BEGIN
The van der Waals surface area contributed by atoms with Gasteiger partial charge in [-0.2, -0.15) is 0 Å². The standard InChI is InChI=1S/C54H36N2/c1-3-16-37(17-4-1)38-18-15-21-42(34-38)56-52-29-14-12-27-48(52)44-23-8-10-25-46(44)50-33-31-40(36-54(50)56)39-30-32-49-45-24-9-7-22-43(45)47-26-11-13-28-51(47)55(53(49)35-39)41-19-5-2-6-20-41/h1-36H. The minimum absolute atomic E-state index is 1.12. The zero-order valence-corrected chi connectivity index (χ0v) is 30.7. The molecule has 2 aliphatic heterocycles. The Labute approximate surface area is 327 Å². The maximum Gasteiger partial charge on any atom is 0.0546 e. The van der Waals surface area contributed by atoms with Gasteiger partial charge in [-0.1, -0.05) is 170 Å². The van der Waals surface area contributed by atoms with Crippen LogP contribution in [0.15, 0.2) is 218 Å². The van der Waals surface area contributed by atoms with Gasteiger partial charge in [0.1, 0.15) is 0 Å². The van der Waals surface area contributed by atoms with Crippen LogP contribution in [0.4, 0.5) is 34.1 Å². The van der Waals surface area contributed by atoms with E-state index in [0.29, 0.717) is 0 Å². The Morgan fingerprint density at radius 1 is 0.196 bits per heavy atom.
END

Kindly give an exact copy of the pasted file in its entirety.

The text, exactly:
The van der Waals surface area contributed by atoms with Gasteiger partial charge in [-0.2, -0.15) is 0 Å². The standard InChI is InChI=1S/C54H36N2/c1-3-16-37(17-4-1)38-18-15-21-42(34-38)56-52-29-14-12-27-48(52)44-23-8-10-25-46(44)50-33-31-40(36-54(50)56)39-30-32-49-45-24-9-7-22-43(45)47-26-11-13-28-51(47)55(53(49)35-39)41-19-5-2-6-20-41/h1-36H. The minimum absolute atomic E-state index is 1.12. The zero-order valence-corrected chi connectivity index (χ0v) is 30.7. The molecule has 2 aliphatic heterocycles. The Labute approximate surface area is 327 Å². The maximum Gasteiger partial charge on any atom is 0.0546 e. The van der Waals surface area contributed by atoms with Gasteiger partial charge in [-0.1, -0.05) is 170 Å². The van der Waals surface area contributed by atoms with Crippen LogP contribution in [0.15, 0.2) is 218 Å². The van der Waals surface area contributed by atoms with Gasteiger partial charge in [0.1, 0.15) is 0 Å². The van der Waals surface area contributed by atoms with Crippen LogP contribution in [0.4, 0.5) is 34.1 Å². The van der Waals surface area contributed by atoms with E-state index in [0.29, 0.717) is 0 Å². The Morgan fingerprint density at radius 1 is 0.196 bits per heavy atom.